It is a truth universally acknowledged that a Sunday evening must be in want of a period drama

Poldark Four: Episode Three

Poldark Four: Episode Three


A good episode which again sets up much for next week, but it didn’t quite reach the dizzy heights of brilliance seen in the last episode and was occasionally over laboured.

Letters from October, November, January and March indicate that Ross is away for a jolly long time – no emails or phone calls here to warm the heart and cheer the soul. Ross is supporting the anti-slavery debate with his excellent speech-making ‘there is suffering and injustice closer to home which also requires our attention… children employed in the mills of the north are dying of overwork… where is our compassion for these slaves.’

Speaking of overwork, Demelza is in charge of everything at home – ploughing the long field, taking in the apples, seeing to Ross’s farm, his household, raising the children, matchmaking her brother, and overseeing the mine. Although, one could be forgiven for thinking that other than the addition of the mine, this workload has altered little due to Ross’s absence.

Verity visits Elizabeth, ‘my dear this was your home before it was ours, you must visit whenever you choose, mustn’t she George’…. ‘No, no she must not’ (I paraphrase). During Verity’s second visit, Elizabeth acknowledges her interference in Verity and Morwenna’s respective marriages. ‘How different might so many lives have been without such an interference’ – they would have been pretty dull though, let’s be honest. Ross and Elizabeth would have been hopeless together. Verity and Caroline got their men in the end. The only sufferer from this interference is the lovely, sweet-natured Morwenna, who deserves someone infinitely better than the Rev. Osborne Whitworth.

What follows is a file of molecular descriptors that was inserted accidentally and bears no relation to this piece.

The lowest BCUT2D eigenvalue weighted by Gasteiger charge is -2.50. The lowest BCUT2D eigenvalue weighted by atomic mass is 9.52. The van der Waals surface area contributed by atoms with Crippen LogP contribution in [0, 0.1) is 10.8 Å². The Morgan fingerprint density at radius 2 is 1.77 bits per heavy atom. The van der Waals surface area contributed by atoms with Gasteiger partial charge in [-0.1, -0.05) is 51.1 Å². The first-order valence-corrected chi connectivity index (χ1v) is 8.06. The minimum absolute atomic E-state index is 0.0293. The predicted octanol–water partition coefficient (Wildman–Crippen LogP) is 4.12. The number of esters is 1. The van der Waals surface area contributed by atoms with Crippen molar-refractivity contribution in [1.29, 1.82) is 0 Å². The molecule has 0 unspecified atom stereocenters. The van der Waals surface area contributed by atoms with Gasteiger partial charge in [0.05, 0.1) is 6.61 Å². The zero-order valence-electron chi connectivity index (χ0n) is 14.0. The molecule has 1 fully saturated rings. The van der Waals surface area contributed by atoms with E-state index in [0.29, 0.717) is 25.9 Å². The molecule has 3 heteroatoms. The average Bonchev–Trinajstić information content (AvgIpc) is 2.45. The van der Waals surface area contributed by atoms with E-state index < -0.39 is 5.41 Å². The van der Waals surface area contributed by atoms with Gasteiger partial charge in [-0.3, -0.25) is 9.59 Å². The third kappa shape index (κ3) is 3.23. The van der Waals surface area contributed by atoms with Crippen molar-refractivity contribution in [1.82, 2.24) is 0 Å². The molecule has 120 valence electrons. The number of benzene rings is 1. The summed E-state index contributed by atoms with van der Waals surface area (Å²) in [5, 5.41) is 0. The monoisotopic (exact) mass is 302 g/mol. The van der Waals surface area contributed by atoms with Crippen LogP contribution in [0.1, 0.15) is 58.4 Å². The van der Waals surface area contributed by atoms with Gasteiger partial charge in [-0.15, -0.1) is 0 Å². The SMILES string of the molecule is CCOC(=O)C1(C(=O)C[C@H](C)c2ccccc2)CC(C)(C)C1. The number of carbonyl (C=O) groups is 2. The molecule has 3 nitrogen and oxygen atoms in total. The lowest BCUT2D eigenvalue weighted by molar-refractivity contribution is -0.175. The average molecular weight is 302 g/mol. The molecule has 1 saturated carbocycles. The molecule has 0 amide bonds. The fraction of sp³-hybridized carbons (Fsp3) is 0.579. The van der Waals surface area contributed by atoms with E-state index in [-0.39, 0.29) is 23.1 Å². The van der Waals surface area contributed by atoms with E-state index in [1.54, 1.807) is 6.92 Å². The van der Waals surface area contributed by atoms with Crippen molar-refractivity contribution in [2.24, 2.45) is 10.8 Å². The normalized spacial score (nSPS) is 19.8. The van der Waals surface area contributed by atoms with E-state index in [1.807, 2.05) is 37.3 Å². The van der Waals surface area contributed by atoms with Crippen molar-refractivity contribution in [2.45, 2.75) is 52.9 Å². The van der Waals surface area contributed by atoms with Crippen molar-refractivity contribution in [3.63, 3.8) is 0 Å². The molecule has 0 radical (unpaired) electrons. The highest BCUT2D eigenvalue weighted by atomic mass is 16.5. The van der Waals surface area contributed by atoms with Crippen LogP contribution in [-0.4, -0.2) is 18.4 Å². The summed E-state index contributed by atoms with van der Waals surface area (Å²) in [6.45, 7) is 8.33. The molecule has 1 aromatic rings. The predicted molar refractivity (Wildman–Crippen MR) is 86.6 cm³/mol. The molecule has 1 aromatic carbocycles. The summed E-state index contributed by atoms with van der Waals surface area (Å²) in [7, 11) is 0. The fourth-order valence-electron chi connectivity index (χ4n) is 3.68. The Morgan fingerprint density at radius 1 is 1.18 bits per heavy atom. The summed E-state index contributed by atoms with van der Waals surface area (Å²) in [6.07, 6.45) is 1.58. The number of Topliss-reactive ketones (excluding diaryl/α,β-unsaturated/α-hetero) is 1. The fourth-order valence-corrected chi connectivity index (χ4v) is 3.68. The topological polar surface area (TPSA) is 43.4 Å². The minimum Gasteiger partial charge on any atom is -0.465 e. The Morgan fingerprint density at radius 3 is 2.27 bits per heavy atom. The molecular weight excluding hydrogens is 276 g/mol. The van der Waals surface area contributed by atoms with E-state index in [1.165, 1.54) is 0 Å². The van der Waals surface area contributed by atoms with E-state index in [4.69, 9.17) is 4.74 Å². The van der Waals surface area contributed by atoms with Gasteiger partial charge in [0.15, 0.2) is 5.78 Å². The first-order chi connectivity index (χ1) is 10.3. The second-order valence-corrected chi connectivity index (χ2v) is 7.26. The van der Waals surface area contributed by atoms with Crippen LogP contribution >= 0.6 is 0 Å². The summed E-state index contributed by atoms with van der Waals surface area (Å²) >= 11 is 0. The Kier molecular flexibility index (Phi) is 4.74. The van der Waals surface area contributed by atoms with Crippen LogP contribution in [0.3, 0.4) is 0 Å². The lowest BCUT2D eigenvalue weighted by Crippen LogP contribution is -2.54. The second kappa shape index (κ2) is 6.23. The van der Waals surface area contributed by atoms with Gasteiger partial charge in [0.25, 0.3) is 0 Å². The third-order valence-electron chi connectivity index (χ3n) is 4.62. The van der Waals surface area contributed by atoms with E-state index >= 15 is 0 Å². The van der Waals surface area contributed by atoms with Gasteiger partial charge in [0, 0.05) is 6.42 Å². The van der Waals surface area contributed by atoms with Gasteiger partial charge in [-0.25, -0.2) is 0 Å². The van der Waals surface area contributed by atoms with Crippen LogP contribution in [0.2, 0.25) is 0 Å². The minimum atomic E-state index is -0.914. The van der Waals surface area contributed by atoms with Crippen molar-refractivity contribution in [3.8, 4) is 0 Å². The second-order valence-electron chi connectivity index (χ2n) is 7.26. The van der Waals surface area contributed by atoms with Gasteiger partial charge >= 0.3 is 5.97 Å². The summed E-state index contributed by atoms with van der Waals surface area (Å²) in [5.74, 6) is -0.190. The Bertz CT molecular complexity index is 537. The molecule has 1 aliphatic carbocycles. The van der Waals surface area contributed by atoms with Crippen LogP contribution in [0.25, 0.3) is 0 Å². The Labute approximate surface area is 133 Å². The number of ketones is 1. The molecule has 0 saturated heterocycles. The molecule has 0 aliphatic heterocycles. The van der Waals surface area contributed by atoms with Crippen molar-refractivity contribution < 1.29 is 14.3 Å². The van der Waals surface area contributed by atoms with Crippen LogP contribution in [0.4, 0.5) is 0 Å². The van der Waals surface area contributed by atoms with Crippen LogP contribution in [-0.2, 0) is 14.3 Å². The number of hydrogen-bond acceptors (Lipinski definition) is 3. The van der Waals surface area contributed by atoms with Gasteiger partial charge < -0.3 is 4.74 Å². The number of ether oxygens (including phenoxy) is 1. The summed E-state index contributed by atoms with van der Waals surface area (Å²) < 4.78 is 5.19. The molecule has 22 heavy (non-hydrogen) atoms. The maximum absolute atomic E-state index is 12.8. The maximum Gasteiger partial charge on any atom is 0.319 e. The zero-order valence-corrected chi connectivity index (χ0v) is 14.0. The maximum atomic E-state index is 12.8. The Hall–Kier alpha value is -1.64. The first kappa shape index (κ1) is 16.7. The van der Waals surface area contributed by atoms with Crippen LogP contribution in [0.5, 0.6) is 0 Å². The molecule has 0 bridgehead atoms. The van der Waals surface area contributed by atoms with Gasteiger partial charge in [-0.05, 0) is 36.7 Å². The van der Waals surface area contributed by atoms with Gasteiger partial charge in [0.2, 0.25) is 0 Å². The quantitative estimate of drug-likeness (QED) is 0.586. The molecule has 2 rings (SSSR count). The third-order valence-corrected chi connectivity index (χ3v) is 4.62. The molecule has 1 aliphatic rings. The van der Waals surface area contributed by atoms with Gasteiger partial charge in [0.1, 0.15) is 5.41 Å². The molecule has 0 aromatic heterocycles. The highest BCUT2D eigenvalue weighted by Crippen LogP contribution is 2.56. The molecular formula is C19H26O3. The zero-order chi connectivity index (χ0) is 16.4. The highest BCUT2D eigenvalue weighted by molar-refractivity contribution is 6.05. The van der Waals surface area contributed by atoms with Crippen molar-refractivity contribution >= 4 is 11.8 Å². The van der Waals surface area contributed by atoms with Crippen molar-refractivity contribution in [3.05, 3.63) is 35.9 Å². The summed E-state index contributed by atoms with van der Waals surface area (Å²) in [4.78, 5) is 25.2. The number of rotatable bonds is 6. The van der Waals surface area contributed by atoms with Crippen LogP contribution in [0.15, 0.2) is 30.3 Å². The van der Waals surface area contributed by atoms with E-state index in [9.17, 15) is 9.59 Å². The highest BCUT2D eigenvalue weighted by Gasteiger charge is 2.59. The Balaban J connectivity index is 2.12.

Caroline does a cracking job of keeping calm and carrying on while heavily pregnant and is clearly smitten with her daughter, Miss Sarah Caroline Enys. Horrace, Dr Enys and the horses are being horribly neglected. I’m not sure if you noticed (I jest, you’d struggle to miss it) later on in the episode, Dr Enys seems rather concerned about his offspring. Caroline… ‘I hope she won’t grow up to be a spoiled brat’ …. Dwight ‘no’ (‘as in no not spoiled or no, she won’t grow up?’, the nation cries).

London is most sophisticated don’t you know: there are performers, lights, wine and harlots. Ross drinks with his cousin’s son but declines the services of the harlots while Demelza lies awake fretting about the mine in Cornwall. Geoffrey Charles is another case of overdoing it in this episode – the actor has changed (I’m still team Harry Marcus at the moment) and there is a nice little joke with his Aunt where he beseaches her ‘please, don’t tell me how much I’ve grown.’  He also drinks wine in almost every scene to prove how old he now is (we get it, he’s grown up).

Lady Whitworth has a cameo role sweeping in, being mean, critical and barking at Morwenna for about 30 seconds before sweeping out. It is this kind of thing that makes me thing that this episode is a platform for stories to develop over the course of the series.